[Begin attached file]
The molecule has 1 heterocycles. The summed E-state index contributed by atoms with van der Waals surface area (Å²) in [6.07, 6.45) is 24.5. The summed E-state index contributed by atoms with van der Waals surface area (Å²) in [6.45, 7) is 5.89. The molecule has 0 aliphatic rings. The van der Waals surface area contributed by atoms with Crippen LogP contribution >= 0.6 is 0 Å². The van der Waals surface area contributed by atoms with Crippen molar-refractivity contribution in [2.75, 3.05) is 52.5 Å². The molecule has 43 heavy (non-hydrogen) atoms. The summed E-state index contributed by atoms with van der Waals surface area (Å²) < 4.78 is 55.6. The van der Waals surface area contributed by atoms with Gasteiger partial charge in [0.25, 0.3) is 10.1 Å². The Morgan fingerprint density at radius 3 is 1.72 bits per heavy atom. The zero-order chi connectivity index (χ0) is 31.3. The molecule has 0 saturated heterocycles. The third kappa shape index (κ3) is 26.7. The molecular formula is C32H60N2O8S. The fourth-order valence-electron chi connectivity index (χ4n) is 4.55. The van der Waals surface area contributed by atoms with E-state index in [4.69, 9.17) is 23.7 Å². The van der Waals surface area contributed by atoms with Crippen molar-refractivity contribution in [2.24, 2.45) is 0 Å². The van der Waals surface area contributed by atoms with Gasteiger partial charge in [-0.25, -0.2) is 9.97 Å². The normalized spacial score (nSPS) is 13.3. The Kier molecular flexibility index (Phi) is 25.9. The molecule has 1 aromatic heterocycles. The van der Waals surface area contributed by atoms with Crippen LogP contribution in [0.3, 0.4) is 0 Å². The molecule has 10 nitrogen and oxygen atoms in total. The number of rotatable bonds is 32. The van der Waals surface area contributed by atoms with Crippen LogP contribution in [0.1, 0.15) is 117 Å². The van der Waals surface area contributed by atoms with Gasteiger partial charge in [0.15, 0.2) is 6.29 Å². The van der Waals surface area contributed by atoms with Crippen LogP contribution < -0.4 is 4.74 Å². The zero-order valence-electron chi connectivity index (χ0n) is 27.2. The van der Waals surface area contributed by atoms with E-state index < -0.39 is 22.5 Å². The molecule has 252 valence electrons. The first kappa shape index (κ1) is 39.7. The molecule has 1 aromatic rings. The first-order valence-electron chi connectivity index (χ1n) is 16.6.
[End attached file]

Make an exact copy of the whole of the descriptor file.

The molecule has 1 heterocycles. The summed E-state index contributed by atoms with van der Waals surface area (Å²) in [6.07, 6.45) is 24.5. The summed E-state index contributed by atoms with van der Waals surface area (Å²) in [6.45, 7) is 5.89. The molecule has 0 aliphatic rings. The van der Waals surface area contributed by atoms with Crippen LogP contribution >= 0.6 is 0 Å². The van der Waals surface area contributed by atoms with Crippen molar-refractivity contribution in [2.75, 3.05) is 52.5 Å². The molecule has 43 heavy (non-hydrogen) atoms. The summed E-state index contributed by atoms with van der Waals surface area (Å²) < 4.78 is 55.6. The van der Waals surface area contributed by atoms with Gasteiger partial charge in [0.25, 0.3) is 10.1 Å². The Morgan fingerprint density at radius 3 is 1.72 bits per heavy atom. The zero-order chi connectivity index (χ0) is 31.3. The molecule has 0 saturated heterocycles. The third kappa shape index (κ3) is 26.7. The molecular formula is C32H60N2O8S. The fourth-order valence-electron chi connectivity index (χ4n) is 4.55. The van der Waals surface area contributed by atoms with E-state index in [4.69, 9.17) is 23.7 Å². The van der Waals surface area contributed by atoms with Crippen molar-refractivity contribution in [2.24, 2.45) is 0 Å². The van der Waals surface area contributed by atoms with Gasteiger partial charge in [-0.25, -0.2) is 9.97 Å². The normalized spacial score (nSPS) is 13.3. The Kier molecular flexibility index (Phi) is 25.9. The molecule has 1 aromatic heterocycles. The van der Waals surface area contributed by atoms with Crippen LogP contribution in [0.3, 0.4) is 0 Å². The molecule has 10 nitrogen and oxygen atoms in total. The number of rotatable bonds is 32. The van der Waals surface area contributed by atoms with Crippen LogP contribution in [0.1, 0.15) is 117 Å². The van der Waals surface area contributed by atoms with Gasteiger partial charge in [0.15, 0.2) is 6.29 Å². The van der Waals surface area contributed by atoms with Crippen LogP contribution < -0.4 is 4.74 Å². The zero-order valence-electron chi connectivity index (χ0n) is 27.2. The van der Waals surface area contributed by atoms with E-state index < -0.39 is 22.5 Å². The molecule has 252 valence electrons. The first kappa shape index (κ1) is 39.7. The molecule has 1 aromatic rings. The first-order valence-electron chi connectivity index (χ1n) is 16.6.